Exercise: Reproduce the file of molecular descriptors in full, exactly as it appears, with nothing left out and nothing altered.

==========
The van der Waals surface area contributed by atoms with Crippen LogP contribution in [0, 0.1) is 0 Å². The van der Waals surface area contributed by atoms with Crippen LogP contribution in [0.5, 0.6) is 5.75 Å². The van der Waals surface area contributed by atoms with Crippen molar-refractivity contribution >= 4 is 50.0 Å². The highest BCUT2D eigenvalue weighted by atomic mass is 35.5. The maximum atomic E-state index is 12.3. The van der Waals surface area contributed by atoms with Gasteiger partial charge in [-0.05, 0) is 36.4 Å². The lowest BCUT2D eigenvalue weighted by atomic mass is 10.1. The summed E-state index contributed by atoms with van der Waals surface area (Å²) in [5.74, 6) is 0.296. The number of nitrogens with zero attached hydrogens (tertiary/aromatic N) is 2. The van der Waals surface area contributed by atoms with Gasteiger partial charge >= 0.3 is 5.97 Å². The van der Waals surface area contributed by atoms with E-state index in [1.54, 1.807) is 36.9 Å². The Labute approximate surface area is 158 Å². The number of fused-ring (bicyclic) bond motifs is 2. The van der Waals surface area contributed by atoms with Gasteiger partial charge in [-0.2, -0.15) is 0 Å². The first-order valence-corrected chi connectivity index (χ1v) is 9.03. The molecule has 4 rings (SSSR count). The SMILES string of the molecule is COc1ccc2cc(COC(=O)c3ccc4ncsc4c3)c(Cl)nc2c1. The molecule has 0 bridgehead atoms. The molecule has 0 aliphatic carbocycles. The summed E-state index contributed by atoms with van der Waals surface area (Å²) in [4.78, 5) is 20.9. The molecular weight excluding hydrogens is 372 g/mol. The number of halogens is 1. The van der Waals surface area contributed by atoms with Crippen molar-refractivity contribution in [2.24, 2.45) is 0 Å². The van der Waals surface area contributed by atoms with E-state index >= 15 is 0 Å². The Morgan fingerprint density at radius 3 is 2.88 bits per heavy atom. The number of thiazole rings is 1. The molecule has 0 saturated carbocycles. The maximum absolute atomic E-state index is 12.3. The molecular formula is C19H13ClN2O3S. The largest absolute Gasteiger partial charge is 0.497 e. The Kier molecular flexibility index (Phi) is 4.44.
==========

The van der Waals surface area contributed by atoms with Crippen LogP contribution in [0, 0.1) is 0 Å². The van der Waals surface area contributed by atoms with Crippen LogP contribution in [0.5, 0.6) is 5.75 Å². The van der Waals surface area contributed by atoms with Crippen molar-refractivity contribution >= 4 is 50.0 Å². The highest BCUT2D eigenvalue weighted by atomic mass is 35.5. The maximum atomic E-state index is 12.3. The van der Waals surface area contributed by atoms with Gasteiger partial charge in [-0.05, 0) is 36.4 Å². The lowest BCUT2D eigenvalue weighted by atomic mass is 10.1. The summed E-state index contributed by atoms with van der Waals surface area (Å²) in [5.74, 6) is 0.296. The number of nitrogens with zero attached hydrogens (tertiary/aromatic N) is 2. The van der Waals surface area contributed by atoms with Gasteiger partial charge >= 0.3 is 5.97 Å². The van der Waals surface area contributed by atoms with E-state index in [1.54, 1.807) is 36.9 Å². The Labute approximate surface area is 158 Å². The number of fused-ring (bicyclic) bond motifs is 2. The van der Waals surface area contributed by atoms with Gasteiger partial charge in [-0.2, -0.15) is 0 Å². The first-order valence-corrected chi connectivity index (χ1v) is 9.03. The molecule has 4 rings (SSSR count). The SMILES string of the molecule is COc1ccc2cc(COC(=O)c3ccc4ncsc4c3)c(Cl)nc2c1. The molecule has 0 bridgehead atoms. The molecule has 0 aliphatic carbocycles. The summed E-state index contributed by atoms with van der Waals surface area (Å²) in [4.78, 5) is 20.9. The molecular weight excluding hydrogens is 372 g/mol. The number of halogens is 1. The van der Waals surface area contributed by atoms with Crippen molar-refractivity contribution in [2.24, 2.45) is 0 Å². The van der Waals surface area contributed by atoms with E-state index >= 15 is 0 Å². The Morgan fingerprint density at radius 3 is 2.88 bits per heavy atom. The number of thiazole rings is 1. The molecule has 0 saturated carbocycles. The maximum absolute atomic E-state index is 12.3. The molecular formula is C19H13ClN2O3S. The largest absolute Gasteiger partial charge is 0.497 e. The Kier molecular flexibility index (Phi) is 4.44.